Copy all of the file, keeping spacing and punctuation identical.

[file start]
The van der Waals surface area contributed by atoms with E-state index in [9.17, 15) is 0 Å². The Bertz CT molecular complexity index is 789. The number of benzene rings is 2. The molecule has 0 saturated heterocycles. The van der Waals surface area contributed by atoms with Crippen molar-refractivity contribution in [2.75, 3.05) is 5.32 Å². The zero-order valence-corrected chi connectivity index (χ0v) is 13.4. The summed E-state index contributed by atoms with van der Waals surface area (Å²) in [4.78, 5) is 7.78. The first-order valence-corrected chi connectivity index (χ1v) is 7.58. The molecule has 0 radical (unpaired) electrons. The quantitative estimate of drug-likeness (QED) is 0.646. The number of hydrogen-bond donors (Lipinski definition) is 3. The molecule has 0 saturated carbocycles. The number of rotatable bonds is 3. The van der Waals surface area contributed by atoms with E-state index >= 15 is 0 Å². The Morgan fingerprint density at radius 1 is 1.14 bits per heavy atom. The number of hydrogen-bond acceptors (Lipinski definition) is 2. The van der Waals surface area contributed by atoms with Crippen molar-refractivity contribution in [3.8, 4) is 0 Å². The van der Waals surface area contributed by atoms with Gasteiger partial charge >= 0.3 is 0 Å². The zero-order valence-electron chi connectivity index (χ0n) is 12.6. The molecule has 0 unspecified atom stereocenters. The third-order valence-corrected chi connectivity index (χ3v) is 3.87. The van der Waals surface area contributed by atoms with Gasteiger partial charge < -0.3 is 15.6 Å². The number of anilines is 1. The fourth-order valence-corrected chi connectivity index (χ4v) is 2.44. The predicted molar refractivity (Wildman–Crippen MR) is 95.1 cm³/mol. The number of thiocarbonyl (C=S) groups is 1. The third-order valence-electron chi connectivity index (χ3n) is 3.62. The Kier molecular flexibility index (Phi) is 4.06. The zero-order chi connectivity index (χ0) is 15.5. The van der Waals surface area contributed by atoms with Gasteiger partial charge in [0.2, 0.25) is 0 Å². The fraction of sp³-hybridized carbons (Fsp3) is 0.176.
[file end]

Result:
The van der Waals surface area contributed by atoms with E-state index in [9.17, 15) is 0 Å². The Bertz CT molecular complexity index is 789. The number of benzene rings is 2. The molecule has 0 saturated heterocycles. The van der Waals surface area contributed by atoms with Crippen molar-refractivity contribution in [2.75, 3.05) is 5.32 Å². The zero-order valence-corrected chi connectivity index (χ0v) is 13.4. The summed E-state index contributed by atoms with van der Waals surface area (Å²) in [4.78, 5) is 7.78. The first-order valence-corrected chi connectivity index (χ1v) is 7.58. The molecule has 0 radical (unpaired) electrons. The quantitative estimate of drug-likeness (QED) is 0.646. The number of hydrogen-bond donors (Lipinski definition) is 3. The molecule has 0 saturated carbocycles. The number of rotatable bonds is 3. The van der Waals surface area contributed by atoms with E-state index >= 15 is 0 Å². The Morgan fingerprint density at radius 1 is 1.14 bits per heavy atom. The number of hydrogen-bond acceptors (Lipinski definition) is 2. The van der Waals surface area contributed by atoms with Crippen molar-refractivity contribution in [3.8, 4) is 0 Å². The van der Waals surface area contributed by atoms with Gasteiger partial charge >= 0.3 is 0 Å². The zero-order valence-electron chi connectivity index (χ0n) is 12.6. The molecule has 0 unspecified atom stereocenters. The third-order valence-corrected chi connectivity index (χ3v) is 3.87. The van der Waals surface area contributed by atoms with Gasteiger partial charge < -0.3 is 15.6 Å². The number of anilines is 1. The fourth-order valence-corrected chi connectivity index (χ4v) is 2.44. The predicted molar refractivity (Wildman–Crippen MR) is 95.1 cm³/mol. The number of thiocarbonyl (C=S) groups is 1. The third-order valence-electron chi connectivity index (χ3n) is 3.62. The Kier molecular flexibility index (Phi) is 4.06. The zero-order chi connectivity index (χ0) is 15.5. The van der Waals surface area contributed by atoms with Gasteiger partial charge in [0.2, 0.25) is 0 Å². The fraction of sp³-hybridized carbons (Fsp3) is 0.176.